As you know, I am away this week on business for Fivecat Studio and I will not be publishing a podcast episode. If you need your weekly fix of the Entrepreneur Architect Podcast, I recommend that you search the archives and find an older episode that interests you. There are more than 30 to choose from.
As a bonus this week, in lieu of the podcast, I am sharing an additional blog article. The following was actually a comment left by my friend Greg La Vardera after he listened to the most recent podcast episode. I thought his words were so valuable for others to read, I asked him if I could share them here as an article.
Turning Work Away is Not Good for You or the Profession
I listened to your recent podcast titled How To Raise Your Fees and I agree that it’s a great message. However I have to take exception to the overall strategy of rejecting small projects. I completely understand why you would do this and why it is good for your practice. I would counter however that it’s not so good for the profession.
Taking a tip from your past post, 7 Reasons Why Small Firm Architects Should NOT Abandon the AIA, I’d like to suggest 7 Reasons Why Architects Should not Abandon Small Projects.
1. Turning away a potential client that comes to you for help is never a PR move, even if you refer them to a colleague who does a great job. It leaves people with the impression that their project is not big enough or important enough, except maybe for an architect with a struggling practice or low skills. Imagine your doctor turning you away because your cold or allergy is not serious enough? Practically unheard of.
2. It reinforces the impressions of architects as elitists or only serving the well-to-do client. If we want to expand the domain of architects into more of the housing market, then we have to be prepared to serve people that come to you with small scale projects.
3. Small projects are a challenge. Doing a small project profitably is not an easy task. A single phone call can push you from profit to loosing money on a tiny job, but if you get good at delivering value to clients in these situations, you’ll learn lessons that you can apply to make you more profitable all across your practice.
4. Small projects are potentially very profitable. The consumer understands that small quantities are often more expensive, on a unit basis, than large quantities. Anybody that has shopped at a buyers club and taken home jumbo sized packaging understands this, and is likely to tolerate a higher rate of charges for a small scope of work. If you can do that work efficiently, it can be a very profitable project.
5. Some of these prospects once turned away may not work with an architect at all. They may work with the builder to design the project, or an unlicensed designer. Once they get their project done this way there is likely no way to recover the karma lost on that opportunity. The story that person will tell forever more is “No, we did not need an architect to do this and you don’t either”. We as a profession cannot afford to give that story legs.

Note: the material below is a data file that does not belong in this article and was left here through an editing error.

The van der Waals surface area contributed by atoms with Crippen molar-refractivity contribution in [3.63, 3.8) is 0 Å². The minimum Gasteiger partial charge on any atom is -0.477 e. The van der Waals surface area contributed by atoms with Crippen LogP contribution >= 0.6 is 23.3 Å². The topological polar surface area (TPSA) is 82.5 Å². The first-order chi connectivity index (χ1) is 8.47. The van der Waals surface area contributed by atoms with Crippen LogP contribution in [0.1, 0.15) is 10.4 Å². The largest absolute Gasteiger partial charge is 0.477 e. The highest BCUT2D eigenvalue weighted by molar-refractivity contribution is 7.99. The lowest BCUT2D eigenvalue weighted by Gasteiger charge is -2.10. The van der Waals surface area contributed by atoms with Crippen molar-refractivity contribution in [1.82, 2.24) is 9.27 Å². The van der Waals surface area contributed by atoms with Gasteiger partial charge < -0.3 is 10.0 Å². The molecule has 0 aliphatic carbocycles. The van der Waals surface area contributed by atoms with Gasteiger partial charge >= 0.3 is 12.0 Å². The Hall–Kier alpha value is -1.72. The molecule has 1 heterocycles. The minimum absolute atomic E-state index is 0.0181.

6. Some prospects will come to you, not with a small project, but with an expectation of a very low cost for your services. “I’d like you to design a house for me for 5,000 dollars”. Impossible. Yes, impossible for custom design services, but every architect should be prepared with what I call a Five Thousand Dollar Solution for a prospect like this. Whether it is a group of reusable house designs, your own catalog of offerings, or a standardized detail package that only requires floor plans, you should be able to offer that prospect a solution at much less cost than a custom design. And here’s the kicker – that solution should also be potentially much more profitable for you. A modification of an existing plan or some other scope of work is easy for you to achieve because it uses a body of already complete work.
7. I don’t really have 7 reasons. I just used that number because Mark used it on his post about the AIA, but you get the gist. Limiting your practice may be good for you on the surface, or it may be good for the friend to whom you refer your small projects, but it could be better for you, as well as for the profession, to take on that work being mindful of expanding the domain of architectural services for everybody.
What are YOUR thoughts? Should architects serve EVERY market?
Greg La Vardera is an architect practicing in Merchantville, NJ outside of Philadelphia. Aside from his local practice, his work has included off-site building techniques, design and marketing of house plan products and the development of energy efficient wall systems based on Swedish precedents. Greg is also is a founding partner of ByggHouse LLC, a construction technology consultancy focused on scandinavian building technology.
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